Payroll employment up by 1.8 million in 2006
January 08, 2007
From December 2005 to December 2006, total nonfarm payroll employment rose by 1.8 million.
Over the year, health care employment increased by 324,000, with gains spread throughout the component industries.
In the past 12 months, food services added 304,000 jobs, accounting for most of the over-the-year increase in leisure and hospitality employment.
Employment in financial activities was up by 153,000 over the year; job gains occurred in insurance (46,000) and in credit intermediation (62,000), which includes commercial banking.
Transportation and warehousing added 106,000 jobs in the past 12 months. Employment in retail trade edged down in 2006.
In the goods-producing sector, the mining industry gained 4,000 jobs per month on average in 2006. Employment in construction was little changed over the year.
Manufacturing employment fell by 72,000 in the past 12 months with declines widespread throughout the component industries.
Payroll employment data are from the BLS Current Employment Statistics program. Data for December 2006 are preliminary and subject to revision. To learn more, see "The Employment Situation: December 2006" (PDF) (TXT), news release USDL 07-0003.
Bureau of Labor Statistics, U.S. Department of Labor, The Economics Daily, Payroll employment up by 1.8 million in 2006 on the Internet at http://www.bls.gov/opub/ted/2007/jan/wk2/art01.htm (visited May 29, 2016).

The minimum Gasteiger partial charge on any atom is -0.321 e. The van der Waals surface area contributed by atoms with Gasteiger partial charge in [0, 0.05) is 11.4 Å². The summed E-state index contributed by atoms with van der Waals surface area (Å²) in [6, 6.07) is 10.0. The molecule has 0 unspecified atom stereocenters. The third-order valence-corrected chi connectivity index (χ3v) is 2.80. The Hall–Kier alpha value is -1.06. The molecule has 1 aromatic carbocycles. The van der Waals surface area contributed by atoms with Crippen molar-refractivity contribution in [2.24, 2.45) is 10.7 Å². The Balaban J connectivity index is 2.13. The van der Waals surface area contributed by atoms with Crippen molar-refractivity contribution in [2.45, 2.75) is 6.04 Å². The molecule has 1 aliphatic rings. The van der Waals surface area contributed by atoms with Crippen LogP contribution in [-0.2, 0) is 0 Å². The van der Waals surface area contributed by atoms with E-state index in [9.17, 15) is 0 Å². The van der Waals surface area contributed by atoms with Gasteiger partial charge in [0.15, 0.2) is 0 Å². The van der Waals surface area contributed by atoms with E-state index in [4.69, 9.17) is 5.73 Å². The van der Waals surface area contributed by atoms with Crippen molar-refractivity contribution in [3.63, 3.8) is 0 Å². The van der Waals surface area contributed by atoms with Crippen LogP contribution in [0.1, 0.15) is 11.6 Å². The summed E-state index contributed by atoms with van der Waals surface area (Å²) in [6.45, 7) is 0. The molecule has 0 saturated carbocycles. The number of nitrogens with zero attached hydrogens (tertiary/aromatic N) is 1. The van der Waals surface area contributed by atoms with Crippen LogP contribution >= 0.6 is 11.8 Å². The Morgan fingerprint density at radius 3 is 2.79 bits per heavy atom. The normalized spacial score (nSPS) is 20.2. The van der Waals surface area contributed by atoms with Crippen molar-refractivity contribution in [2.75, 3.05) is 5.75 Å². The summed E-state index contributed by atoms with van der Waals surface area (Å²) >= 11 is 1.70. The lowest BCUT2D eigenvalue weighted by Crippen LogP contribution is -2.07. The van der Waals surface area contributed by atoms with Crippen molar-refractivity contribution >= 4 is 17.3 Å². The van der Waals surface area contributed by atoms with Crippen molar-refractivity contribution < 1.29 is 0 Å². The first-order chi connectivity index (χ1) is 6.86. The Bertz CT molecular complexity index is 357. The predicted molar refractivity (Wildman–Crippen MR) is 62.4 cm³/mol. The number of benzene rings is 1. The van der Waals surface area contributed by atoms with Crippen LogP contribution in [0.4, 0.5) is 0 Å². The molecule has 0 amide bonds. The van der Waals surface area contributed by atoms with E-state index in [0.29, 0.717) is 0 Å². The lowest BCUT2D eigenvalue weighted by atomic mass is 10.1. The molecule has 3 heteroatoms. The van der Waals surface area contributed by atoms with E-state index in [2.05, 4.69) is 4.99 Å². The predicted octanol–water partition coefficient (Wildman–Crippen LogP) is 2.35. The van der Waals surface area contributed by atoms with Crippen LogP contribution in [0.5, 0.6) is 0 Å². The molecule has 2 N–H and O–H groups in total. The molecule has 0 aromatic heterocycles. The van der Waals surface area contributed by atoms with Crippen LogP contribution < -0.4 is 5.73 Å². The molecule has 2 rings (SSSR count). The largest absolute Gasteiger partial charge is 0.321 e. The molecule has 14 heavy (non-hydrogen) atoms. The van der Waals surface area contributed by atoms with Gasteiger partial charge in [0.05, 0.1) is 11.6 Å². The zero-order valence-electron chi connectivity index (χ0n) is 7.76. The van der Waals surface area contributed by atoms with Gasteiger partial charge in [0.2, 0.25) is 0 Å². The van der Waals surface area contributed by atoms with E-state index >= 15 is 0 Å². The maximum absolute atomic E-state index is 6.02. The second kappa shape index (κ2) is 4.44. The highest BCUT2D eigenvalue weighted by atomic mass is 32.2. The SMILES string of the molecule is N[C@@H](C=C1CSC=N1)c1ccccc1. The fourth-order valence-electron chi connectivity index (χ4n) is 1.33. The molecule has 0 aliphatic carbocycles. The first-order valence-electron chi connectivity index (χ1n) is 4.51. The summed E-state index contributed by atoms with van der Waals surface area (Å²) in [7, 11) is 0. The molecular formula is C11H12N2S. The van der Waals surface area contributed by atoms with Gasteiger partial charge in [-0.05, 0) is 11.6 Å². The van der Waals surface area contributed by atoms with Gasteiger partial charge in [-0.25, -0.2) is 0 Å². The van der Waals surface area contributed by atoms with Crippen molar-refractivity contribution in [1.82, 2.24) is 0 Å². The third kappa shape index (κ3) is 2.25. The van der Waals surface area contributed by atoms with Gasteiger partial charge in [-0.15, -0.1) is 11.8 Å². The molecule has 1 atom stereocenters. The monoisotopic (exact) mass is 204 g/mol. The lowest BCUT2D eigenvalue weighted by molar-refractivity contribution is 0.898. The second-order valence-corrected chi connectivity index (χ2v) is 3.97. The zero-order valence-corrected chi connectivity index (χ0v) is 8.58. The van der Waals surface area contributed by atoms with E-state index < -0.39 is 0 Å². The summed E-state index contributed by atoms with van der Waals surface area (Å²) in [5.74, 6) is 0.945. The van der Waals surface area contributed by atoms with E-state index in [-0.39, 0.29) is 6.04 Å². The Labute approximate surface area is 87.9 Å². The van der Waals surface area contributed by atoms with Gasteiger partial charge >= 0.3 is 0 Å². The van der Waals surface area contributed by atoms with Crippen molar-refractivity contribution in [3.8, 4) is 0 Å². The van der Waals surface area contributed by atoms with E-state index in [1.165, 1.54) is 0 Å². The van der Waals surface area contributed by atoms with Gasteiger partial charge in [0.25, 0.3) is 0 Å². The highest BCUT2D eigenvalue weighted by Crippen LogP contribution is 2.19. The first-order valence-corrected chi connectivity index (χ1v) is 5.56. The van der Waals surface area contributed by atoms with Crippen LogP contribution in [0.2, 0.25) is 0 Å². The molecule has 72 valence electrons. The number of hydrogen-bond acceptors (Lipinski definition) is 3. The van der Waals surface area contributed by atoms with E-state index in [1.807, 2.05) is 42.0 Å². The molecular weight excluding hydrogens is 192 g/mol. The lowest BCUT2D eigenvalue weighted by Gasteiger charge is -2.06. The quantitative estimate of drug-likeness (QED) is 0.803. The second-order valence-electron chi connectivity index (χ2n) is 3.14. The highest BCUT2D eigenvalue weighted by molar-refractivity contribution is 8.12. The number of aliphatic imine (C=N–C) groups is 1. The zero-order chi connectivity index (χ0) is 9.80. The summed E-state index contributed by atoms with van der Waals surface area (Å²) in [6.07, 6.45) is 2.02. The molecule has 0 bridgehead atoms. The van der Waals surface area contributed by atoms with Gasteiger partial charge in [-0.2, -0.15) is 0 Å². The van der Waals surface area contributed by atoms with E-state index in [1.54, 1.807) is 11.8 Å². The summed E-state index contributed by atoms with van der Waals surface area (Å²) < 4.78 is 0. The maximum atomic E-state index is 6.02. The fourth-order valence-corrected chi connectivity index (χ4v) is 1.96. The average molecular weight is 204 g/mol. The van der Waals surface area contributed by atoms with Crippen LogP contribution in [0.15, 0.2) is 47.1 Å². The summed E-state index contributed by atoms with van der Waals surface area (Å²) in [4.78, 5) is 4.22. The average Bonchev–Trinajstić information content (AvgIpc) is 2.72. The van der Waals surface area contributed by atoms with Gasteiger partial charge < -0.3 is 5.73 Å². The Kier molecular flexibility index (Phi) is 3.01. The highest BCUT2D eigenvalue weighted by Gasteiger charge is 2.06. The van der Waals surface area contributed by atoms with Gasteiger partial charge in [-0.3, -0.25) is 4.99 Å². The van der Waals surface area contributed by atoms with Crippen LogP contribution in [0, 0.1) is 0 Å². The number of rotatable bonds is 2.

Recent editions of Spotlight on Statistics
Employment and Wages in Healthcare Occupations
Healthcare occupations are a significant percentage of U.S. employment. Some of the largest and highest paying occupations are in healthcare. This Spotlight examines employment and wages for healthcare occupations.
Fifty years of looking at changes in peoples lives
Longitudinal surveys help us understand long-term changes, such as how events that happened when a person was in high school affect labor market success as an adult.
- A look at pay at the top, the bottom, and in between
The Spotlight examines how earnings and wages have changed over time and how they differ within a geographic area, industry, or occupation.